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Michael McKean recalls how Cranston advised him to take 'Better Call Saul' role

Season 3 of the "Breaking Bad" prequel starts Monday night on AMC.

By Karen Butler
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Michael McKean recalls how Cranston advised him to take 'Better Call Saul' role
Michael McKean arrives for the 10th Anniversary of the TV Land Awards at the Lexington Avenue Armory in New York on April 14, 2012. The actor's AMC series "Better Call Saul" starts its third season Monday night. File Photo by Laura Cavanaugh/UPI | License Photo

April 10 (UPI) -- Michael McKean says he got the offer to star in the Breaking Bad prequel Better Call Saul while he was working with the original show's star Bryan Cranston in the stage play All the Way.

"I was drawn to the part because [show creators] Vince Gilligan and Peter Gould asked me to do it," McKean told UPI in a recent phone interview.

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"I was already a Breaking Bad fan. I knew Vince from years ago on The X-Files, so, of course, I was going to do it. [Breaking Bad] was one of the most highly regarded TV series of all time and it was just ending when I was working with Bryan Cranston in Cambridge, Mass. We did All the Way where he played Lyndon B. Johnson. We did that in Cambridge and then later in New York and, when we were doing it in New York, that's when the Better Call Saul... the news about that show following Breaking Bad came up and Bryan was actually the one who kind of told me about it. He said, 'You know, they're going to call you and you should really do it.' And even without him saying that, I would have done it anyway."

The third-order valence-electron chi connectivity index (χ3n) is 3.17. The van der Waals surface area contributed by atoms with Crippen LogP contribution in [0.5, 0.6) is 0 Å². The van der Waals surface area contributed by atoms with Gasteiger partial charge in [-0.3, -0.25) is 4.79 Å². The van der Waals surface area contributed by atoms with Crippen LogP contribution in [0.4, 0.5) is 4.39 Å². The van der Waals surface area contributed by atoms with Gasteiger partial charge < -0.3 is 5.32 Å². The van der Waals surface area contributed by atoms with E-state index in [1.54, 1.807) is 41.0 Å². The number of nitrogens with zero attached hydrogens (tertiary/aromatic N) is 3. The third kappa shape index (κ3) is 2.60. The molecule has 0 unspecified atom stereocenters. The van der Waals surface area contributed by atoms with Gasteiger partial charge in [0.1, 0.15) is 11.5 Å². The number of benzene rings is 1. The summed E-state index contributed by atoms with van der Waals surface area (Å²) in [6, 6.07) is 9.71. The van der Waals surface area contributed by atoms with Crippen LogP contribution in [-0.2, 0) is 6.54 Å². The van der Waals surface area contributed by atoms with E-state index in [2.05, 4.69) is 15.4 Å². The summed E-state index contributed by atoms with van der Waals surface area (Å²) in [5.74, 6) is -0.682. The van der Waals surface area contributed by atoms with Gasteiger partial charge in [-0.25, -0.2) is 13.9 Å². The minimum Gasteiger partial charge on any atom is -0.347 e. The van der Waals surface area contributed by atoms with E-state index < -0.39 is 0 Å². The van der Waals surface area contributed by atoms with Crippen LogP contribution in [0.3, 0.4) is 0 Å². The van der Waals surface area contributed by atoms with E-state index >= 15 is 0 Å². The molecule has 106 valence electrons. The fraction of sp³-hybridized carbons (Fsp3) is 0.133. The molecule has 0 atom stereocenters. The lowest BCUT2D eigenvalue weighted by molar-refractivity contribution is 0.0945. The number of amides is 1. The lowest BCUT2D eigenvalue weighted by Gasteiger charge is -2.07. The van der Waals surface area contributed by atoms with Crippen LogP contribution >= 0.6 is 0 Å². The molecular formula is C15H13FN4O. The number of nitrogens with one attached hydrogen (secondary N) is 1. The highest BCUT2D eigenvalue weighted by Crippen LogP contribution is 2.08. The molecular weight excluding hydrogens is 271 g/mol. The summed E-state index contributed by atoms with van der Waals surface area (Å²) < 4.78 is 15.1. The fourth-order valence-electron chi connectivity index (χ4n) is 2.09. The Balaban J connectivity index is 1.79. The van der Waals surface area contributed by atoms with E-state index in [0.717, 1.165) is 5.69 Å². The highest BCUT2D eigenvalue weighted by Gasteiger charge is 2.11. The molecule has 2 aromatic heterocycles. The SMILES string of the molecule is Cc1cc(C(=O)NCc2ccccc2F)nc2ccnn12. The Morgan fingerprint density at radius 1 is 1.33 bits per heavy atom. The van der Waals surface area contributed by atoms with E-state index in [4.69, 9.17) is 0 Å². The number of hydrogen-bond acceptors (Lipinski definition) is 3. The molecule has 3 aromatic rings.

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The series follows Bob Odenkirk's struggling, New Mexico lawyer Jimmy McGill, who has a strained and complicated relationship with his brilliant, older brother Chuck, played by McKean.

"We tried to create a real pair of brothers -- a real sibling rivalry that wasn't a cliché, that was complex and was about parental acceptance. It was about individual ambition," the 69-year-old explained. "It was about jealousy and it was about barely sublimated rage and when you get a couple of lawyers dealing with family trouble, they invariably get into their profession. They get elbow-deep in the kind of open-air hostility that it's not just casual anymore. It's not just every Thanksgiving we have this argument. It's every, single day is about deflect and attack and parry and thrust."

Co-starring Jonathan Banks, Mark Margolis and Rhea Seehorn, Season 3 of Better Call Saul starts Monday night on AMC.

Breaking Bad, featuring Cranston as chemistry-teacher-turned-drug-kingpin Walter White, ran for five seasons 2008-13. Odenkirk played White's lawyer.

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